Assateague Island Trip,  April 16 – 19, 2008

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April 16, Assateague Island, Pine Point: It’s very cold this morning.  I have been cold all night.  I’m wearing long johns and two polartec sweaters.  I have a knit hat on my head.  I’m in a 150 sleeping bag.  I’m still cold.  The neighbor has a thermometer on his table that reads 350.  My car thermometer reads 340.  This weather is 100 colder than the lowest we had planned for.  It’s colder here than at home!

We crawl out and make our way to the bathhouse.  I brush my teeth, drag a comb through what hair I have left and shave.  Then we quickly knock down our tent and fill our water bags for the Assateague trip.  Soon, we’re heading off to find warm coffee and breakfast.  

After breakfast, we head for the National Seashore Visitor’s Center to once more inquire about the maps our guide book said would be available there.  They are not available any longer, and no one presently working at the center has any memory of them.  We are directed to a fishing marina and West Marine as possible sources.  

After a short ride we spot a West Marine store and secure two waterproof maps at what seems like an exorbitant price.  We’re in no position to argue.  These are navigation maps.  The scale is such that the coastline is not shown in great detail.  It is too shallow for general navigation by powerboats anyway.  That means that any navigation aids that could be used as landmarks are not available in the area we are traveling.  The charts do have GPS scales at the sides that we will use in conjunction with our small GPS units to approximate our position on the water.

Back at Assateague Island, we check in at the ranger station to reserve our back country campsites for the next few nights.  Bruce, who hasn’t paddled since last November, wants to go half way to Pope Bay campsite on the first day, then on to Pope Bay on day two, and finally part of the way back again on day three before returning to our launch point at Ferry Landing.   I would rather go the whole distance to Pope, stay two days, then return half way on day three before returning to Ferry Landing.  Pope Bay is the furthest campsite, more than 12 miles from Ferry Landing through some convoluted passages between low-lying grassy islands.  It’s difficult to find.  The question was settled when Pope, which has only two campsites, was not available till the next day.  We agreed to stay on Pine Point for day one, Pope Bay for day two and back to Pine for day three, before returning to Ferry Landing on day four.  Pine Point is the second site on the trail, 3 miles past Tingles Island, about a 5 mile paddle altogether.  The next site, Green Run, is about 4.5 miles beyond Pine.  From Green, it is a short but convoluted 2.5 miles to Pope.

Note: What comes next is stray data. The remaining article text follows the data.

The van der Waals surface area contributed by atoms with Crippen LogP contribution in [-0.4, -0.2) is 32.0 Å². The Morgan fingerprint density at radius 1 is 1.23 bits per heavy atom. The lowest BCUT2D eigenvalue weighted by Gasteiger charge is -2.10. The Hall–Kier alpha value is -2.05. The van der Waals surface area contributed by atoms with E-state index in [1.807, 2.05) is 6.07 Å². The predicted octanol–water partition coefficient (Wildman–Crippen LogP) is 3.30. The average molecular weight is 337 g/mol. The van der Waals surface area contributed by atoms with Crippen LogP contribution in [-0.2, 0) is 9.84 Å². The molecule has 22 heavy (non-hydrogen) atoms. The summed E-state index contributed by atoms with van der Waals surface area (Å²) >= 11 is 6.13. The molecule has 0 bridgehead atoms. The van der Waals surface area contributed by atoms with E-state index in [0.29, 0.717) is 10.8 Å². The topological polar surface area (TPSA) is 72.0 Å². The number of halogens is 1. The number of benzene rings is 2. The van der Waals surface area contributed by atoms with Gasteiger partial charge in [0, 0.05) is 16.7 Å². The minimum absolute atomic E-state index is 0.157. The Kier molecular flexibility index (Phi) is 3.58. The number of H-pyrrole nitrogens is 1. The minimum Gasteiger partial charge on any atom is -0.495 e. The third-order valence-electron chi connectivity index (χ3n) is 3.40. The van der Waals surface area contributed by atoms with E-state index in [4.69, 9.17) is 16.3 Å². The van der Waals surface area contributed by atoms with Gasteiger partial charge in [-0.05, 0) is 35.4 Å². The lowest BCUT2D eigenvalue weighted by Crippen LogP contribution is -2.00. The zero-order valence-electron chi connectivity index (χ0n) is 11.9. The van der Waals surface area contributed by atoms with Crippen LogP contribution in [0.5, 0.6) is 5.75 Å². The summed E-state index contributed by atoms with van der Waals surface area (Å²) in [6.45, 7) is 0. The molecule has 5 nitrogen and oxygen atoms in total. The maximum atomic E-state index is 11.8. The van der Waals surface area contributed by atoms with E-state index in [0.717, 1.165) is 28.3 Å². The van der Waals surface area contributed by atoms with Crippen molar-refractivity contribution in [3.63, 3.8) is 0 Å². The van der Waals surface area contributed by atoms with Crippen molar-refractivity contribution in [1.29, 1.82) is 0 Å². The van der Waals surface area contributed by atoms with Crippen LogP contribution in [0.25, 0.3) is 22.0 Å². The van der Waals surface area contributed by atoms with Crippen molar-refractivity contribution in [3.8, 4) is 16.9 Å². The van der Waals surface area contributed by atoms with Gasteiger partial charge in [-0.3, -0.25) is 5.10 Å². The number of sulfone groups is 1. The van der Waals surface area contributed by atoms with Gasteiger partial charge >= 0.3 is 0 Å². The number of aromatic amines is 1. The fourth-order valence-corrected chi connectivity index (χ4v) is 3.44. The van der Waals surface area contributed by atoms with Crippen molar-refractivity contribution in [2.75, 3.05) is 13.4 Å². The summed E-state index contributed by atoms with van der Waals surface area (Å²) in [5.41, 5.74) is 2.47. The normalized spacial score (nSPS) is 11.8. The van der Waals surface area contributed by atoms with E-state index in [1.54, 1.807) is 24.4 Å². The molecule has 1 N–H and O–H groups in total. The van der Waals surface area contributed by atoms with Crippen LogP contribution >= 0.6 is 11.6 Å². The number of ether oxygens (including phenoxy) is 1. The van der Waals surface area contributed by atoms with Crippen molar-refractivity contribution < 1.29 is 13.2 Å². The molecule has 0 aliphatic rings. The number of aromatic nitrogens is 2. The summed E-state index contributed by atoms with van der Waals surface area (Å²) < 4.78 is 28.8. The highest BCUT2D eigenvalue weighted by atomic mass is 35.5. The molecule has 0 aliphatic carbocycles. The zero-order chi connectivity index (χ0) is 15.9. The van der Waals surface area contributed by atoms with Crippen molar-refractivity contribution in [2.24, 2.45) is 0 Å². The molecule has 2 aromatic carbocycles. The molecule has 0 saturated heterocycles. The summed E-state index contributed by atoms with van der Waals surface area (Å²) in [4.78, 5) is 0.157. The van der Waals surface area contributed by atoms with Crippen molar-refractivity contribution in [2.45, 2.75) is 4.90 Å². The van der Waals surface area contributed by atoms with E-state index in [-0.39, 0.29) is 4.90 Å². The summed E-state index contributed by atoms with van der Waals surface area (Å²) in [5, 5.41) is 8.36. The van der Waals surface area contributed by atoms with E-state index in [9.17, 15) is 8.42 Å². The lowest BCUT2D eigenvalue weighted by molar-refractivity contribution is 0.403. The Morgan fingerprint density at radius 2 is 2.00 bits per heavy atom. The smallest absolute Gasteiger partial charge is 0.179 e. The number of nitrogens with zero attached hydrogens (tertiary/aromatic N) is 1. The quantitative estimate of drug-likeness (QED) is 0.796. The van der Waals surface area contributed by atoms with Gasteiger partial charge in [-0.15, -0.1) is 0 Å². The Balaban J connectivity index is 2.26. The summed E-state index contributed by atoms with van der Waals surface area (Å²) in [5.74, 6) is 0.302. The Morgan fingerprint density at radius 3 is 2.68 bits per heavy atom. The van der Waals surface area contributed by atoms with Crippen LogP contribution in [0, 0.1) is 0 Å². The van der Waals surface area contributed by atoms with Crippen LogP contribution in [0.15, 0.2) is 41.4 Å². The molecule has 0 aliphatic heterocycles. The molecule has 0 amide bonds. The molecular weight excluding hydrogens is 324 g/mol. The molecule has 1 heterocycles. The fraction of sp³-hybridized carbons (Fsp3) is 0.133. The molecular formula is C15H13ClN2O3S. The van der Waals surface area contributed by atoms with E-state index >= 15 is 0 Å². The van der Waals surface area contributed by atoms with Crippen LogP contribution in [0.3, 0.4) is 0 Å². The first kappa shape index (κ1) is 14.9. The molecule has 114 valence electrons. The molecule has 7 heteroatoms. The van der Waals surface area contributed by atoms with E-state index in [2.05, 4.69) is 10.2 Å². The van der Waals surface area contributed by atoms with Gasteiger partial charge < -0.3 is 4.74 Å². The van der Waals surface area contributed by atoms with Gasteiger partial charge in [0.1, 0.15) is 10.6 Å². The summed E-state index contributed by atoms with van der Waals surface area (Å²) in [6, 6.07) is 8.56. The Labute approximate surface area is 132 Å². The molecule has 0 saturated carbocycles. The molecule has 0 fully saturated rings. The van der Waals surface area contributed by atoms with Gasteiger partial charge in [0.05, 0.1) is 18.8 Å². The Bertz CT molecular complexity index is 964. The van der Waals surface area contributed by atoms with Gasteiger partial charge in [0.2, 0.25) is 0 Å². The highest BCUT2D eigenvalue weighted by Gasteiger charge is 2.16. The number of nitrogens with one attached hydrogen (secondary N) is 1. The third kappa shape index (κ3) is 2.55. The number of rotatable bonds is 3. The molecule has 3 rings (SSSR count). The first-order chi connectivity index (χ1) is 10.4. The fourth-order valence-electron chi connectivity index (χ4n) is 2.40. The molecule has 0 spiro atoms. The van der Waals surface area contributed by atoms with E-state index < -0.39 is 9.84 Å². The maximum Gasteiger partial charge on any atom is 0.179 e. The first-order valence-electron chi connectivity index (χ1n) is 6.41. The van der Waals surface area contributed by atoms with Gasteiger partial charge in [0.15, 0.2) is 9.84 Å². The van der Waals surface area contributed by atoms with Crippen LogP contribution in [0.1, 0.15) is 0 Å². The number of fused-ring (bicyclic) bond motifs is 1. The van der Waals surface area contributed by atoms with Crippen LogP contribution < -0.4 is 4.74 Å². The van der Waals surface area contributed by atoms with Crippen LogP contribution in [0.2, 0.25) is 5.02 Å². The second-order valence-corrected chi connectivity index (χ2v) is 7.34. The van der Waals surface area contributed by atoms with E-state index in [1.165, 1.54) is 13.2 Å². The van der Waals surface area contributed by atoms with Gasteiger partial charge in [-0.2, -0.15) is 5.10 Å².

Assateague Island and our route.

We arrived at Ferry Landing just after 11:00 am.  We began the process of loading the boats for a four-day trip.  As we had originally planned for five or even six days, we tried to eliminate a few unnecessary items from our gear.  In the process, each of us left important pieces of gear behind. (Bruce, his flashlight and headlamp; Me, all of the gear for washing and sanitizing our dishes and cooking gear.)  We were on the water by noon, the air temperature was in the low 50’s, there was a NE wind blowing at about 12 mph, and the water temperature hovered near 500.  Bruce wore his dry suit.  This time I wore my wet suit and my paddling jacket.  Folks who seem to know about these things say that a water temperature of 500 is the dividing line between recommending the use of a dry suite  (500 or lower) and wearing a wet suite (500 to 600 degrees).

The water is very shallow in close to shore, and we were at low tide (the tidal range is only about a foot here).  Often our paddle blades would scrape the bottom on even low angle strokes.  Shallow water slows a boat down, as the bow wave is thrust down causing drag along the bottom.  It often feels like paddling in Jello.  A little more water under the bow and the boat takes off.  The difference in the way the boat feels is dramatic.  

We paddled several miles off shore, where we could still often see the bottom. The trip itself was very pleasant. It felt really good to be on the water again, to feel the motion of the boat and the working of those dormant paddling muscles.  We made quick time, and by checking our location on the GPS against coordinates we got from the Visitor’s Center and on our maps, we were easily able to locate Pine Point.  We arrived at about 3:00 pm to find a canoe at the pullout and a tent close by on the shore.  The owner of this gear was no where to be seen.  

The landing at Pine Point opens into a large grassy  area surrounded by trees, giving good shelter from both wind and sun.  It could have easily held many tents.  We assumed that this was the camping area and set up camp at the back of the clearing.  After a while, the other camper, a lone man, appeared, and without saying much, packed up his things, loaded his canoe and headed out for Pope Bay. We took a hike before dinner and somehow missed the real camping area that lies in a heavy woods, hundreds of yards from the landing